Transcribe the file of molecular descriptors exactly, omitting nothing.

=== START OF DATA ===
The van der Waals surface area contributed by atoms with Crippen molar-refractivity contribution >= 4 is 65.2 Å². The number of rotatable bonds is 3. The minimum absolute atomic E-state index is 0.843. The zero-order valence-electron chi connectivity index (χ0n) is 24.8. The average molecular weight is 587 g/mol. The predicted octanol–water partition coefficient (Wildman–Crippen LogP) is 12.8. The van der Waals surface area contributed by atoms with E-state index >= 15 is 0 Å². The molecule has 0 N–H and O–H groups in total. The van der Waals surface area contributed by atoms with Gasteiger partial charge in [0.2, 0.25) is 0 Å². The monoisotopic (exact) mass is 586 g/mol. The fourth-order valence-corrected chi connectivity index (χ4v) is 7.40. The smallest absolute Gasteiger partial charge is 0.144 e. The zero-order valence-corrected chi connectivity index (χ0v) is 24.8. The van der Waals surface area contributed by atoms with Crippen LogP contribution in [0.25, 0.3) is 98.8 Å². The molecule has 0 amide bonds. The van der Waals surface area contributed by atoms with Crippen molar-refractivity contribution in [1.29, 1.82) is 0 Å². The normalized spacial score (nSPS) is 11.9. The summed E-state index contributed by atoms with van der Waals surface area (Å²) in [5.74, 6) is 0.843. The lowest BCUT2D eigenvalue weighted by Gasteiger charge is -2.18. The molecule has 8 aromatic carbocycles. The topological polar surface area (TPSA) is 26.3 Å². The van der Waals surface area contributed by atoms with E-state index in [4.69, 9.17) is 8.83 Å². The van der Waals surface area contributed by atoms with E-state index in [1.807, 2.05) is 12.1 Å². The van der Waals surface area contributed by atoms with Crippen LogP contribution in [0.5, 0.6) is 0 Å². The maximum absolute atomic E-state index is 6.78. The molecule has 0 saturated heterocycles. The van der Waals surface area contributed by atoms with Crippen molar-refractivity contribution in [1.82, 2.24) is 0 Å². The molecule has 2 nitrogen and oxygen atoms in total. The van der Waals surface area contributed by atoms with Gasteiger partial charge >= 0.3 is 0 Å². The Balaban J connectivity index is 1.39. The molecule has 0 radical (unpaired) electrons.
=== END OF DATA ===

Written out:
The van der Waals surface area contributed by atoms with Crippen molar-refractivity contribution >= 4 is 65.2 Å². The number of rotatable bonds is 3. The minimum absolute atomic E-state index is 0.843. The zero-order valence-electron chi connectivity index (χ0n) is 24.8. The average molecular weight is 587 g/mol. The predicted octanol–water partition coefficient (Wildman–Crippen LogP) is 12.8. The van der Waals surface area contributed by atoms with E-state index >= 15 is 0 Å². The molecule has 0 N–H and O–H groups in total. The van der Waals surface area contributed by atoms with Gasteiger partial charge in [0.2, 0.25) is 0 Å². The monoisotopic (exact) mass is 586 g/mol. The fourth-order valence-corrected chi connectivity index (χ4v) is 7.40. The smallest absolute Gasteiger partial charge is 0.144 e. The zero-order valence-corrected chi connectivity index (χ0v) is 24.8. The van der Waals surface area contributed by atoms with Crippen LogP contribution in [0.25, 0.3) is 98.8 Å². The molecule has 0 amide bonds. The van der Waals surface area contributed by atoms with Crippen molar-refractivity contribution in [1.29, 1.82) is 0 Å². The normalized spacial score (nSPS) is 11.9. The summed E-state index contributed by atoms with van der Waals surface area (Å²) in [5.74, 6) is 0.843. The lowest BCUT2D eigenvalue weighted by Gasteiger charge is -2.18. The molecule has 8 aromatic carbocycles. The topological polar surface area (TPSA) is 26.3 Å². The van der Waals surface area contributed by atoms with E-state index in [4.69, 9.17) is 8.83 Å². The van der Waals surface area contributed by atoms with E-state index in [1.807, 2.05) is 12.1 Å². The van der Waals surface area contributed by atoms with Crippen LogP contribution in [0.5, 0.6) is 0 Å². The maximum absolute atomic E-state index is 6.78. The molecule has 0 saturated heterocycles. The van der Waals surface area contributed by atoms with Crippen molar-refractivity contribution in [1.82, 2.24) is 0 Å². The molecule has 2 nitrogen and oxygen atoms in total. The van der Waals surface area contributed by atoms with Gasteiger partial charge >= 0.3 is 0 Å². The Balaban J connectivity index is 1.39. The molecule has 0 radical (unpaired) electrons.